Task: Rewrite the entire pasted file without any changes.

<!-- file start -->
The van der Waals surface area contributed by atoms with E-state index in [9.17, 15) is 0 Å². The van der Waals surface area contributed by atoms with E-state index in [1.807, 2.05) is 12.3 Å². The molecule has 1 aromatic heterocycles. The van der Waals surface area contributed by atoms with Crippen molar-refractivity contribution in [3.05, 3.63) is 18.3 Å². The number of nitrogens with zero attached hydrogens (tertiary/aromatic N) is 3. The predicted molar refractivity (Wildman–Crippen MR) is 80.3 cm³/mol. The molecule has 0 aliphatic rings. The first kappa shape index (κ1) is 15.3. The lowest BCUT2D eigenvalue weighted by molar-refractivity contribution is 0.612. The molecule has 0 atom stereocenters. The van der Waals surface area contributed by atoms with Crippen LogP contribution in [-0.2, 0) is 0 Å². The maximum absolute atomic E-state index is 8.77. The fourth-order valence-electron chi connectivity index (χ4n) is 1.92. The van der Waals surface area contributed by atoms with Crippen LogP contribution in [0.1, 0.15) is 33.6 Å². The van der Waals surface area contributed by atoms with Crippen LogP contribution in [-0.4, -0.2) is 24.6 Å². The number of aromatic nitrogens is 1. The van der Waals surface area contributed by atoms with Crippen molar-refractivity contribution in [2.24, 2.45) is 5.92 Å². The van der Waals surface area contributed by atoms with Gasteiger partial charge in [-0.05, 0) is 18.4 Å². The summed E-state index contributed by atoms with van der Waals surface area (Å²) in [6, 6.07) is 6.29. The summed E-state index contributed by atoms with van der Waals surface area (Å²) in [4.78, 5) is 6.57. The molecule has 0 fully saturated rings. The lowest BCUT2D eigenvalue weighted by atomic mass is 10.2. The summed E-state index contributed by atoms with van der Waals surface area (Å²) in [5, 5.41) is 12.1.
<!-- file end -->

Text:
The van der Waals surface area contributed by atoms with E-state index in [9.17, 15) is 0 Å². The van der Waals surface area contributed by atoms with E-state index in [1.807, 2.05) is 12.3 Å². The molecule has 1 aromatic heterocycles. The van der Waals surface area contributed by atoms with Crippen molar-refractivity contribution in [3.05, 3.63) is 18.3 Å². The number of nitrogens with zero attached hydrogens (tertiary/aromatic N) is 3. The predicted molar refractivity (Wildman–Crippen MR) is 80.3 cm³/mol. The molecule has 0 aliphatic rings. The first kappa shape index (κ1) is 15.3. The lowest BCUT2D eigenvalue weighted by molar-refractivity contribution is 0.612. The molecule has 0 atom stereocenters. The van der Waals surface area contributed by atoms with Crippen LogP contribution in [-0.2, 0) is 0 Å². The maximum absolute atomic E-state index is 8.77. The fourth-order valence-electron chi connectivity index (χ4n) is 1.92. The van der Waals surface area contributed by atoms with Crippen LogP contribution in [0.1, 0.15) is 33.6 Å². The van der Waals surface area contributed by atoms with Crippen LogP contribution in [-0.4, -0.2) is 24.6 Å². The number of aromatic nitrogens is 1. The van der Waals surface area contributed by atoms with Crippen molar-refractivity contribution in [2.24, 2.45) is 5.92 Å². The van der Waals surface area contributed by atoms with Gasteiger partial charge in [-0.05, 0) is 18.4 Å². The summed E-state index contributed by atoms with van der Waals surface area (Å²) in [6, 6.07) is 6.29. The summed E-state index contributed by atoms with van der Waals surface area (Å²) in [4.78, 5) is 6.57. The molecule has 0 fully saturated rings. The lowest BCUT2D eigenvalue weighted by atomic mass is 10.2. The summed E-state index contributed by atoms with van der Waals surface area (Å²) in [5, 5.41) is 12.1.